I had a cup of my dark roast Supercoffee and a bowl of Cabot cottage cheese. I needed a shower, so I bathed. And then I called to see if I could move my chiropractor appointment up earlier in the week.

My plan is to confer with her about how best to strengthen my core and work with my hip. That will be Wednesday at 9:15 a.m.

Two hours had passed since my cottage cheese. I prepared my main breakfast— a vegan feast of quinoa, lentils, ancient grains, kale, pumpkin seeds, Hungryroot fresh salsa and my homemade roasted red pepper hummus as dressing. And the first batch of the days vitamins.

For dessert I had three slices of dragon fruit “chips,” which appear to be a great source of potassium and even have iron and protein. And a big glass of water.

I used my mid-morning to work on the Parisian Phoenix Publishing May newsletter.

It talks about upcoming events that will blend literature and fine arts.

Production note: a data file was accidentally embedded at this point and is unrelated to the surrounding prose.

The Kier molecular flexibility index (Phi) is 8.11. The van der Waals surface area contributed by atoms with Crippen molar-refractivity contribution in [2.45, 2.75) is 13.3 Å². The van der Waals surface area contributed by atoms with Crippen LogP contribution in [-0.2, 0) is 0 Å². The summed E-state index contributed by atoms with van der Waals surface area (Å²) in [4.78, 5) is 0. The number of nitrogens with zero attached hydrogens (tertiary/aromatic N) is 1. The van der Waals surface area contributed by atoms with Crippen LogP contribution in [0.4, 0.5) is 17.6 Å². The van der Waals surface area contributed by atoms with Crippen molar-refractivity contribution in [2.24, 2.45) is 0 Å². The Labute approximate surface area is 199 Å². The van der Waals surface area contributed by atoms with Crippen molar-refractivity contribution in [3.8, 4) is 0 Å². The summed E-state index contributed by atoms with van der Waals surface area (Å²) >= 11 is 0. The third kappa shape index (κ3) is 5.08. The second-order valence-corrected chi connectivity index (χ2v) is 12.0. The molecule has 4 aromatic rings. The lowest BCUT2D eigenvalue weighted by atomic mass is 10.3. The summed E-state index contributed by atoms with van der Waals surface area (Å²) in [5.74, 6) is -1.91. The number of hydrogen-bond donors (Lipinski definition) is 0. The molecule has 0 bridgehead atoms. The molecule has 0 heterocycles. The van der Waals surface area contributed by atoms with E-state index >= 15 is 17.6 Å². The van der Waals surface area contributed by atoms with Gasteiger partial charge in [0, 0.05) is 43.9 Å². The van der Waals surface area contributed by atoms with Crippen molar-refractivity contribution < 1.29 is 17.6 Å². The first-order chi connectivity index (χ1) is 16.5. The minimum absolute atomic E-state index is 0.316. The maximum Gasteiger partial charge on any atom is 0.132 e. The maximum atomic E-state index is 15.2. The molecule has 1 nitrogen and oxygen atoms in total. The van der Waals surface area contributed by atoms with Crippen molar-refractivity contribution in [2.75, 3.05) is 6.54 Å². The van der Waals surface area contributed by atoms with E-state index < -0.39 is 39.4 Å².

I puttered about the kitchen and felt my injured hand becoming frightfully cold— so I started a second cup of Supercoffee at noon (which is way too much caffeine but it’s the only way I can keep my blood flowing without a workout and I don’t want to workout without supervision because of my recent falls and my mallet finger).

The teenager’s Keurig kept having some sort of stroke and just refused to make coffee. It acted as if it didn’t have water in it, so I unplugged it, added more water, took my fancy coffee pod out and ran the water through. Then I tried again. It took about three tries to get my coffee.

I gave myself two sesame mochi as a snack and curled up with the dog.

And after we got settled, the doctor’s office called to discuss paperwork for my employer and the disability company.

I’m watching some TV now and brainstorming ideas to make tomorrow a “writing day.” I just hope it finally starts to get warm.

Food (like homemade boba tea) and rest on the first official day of recovery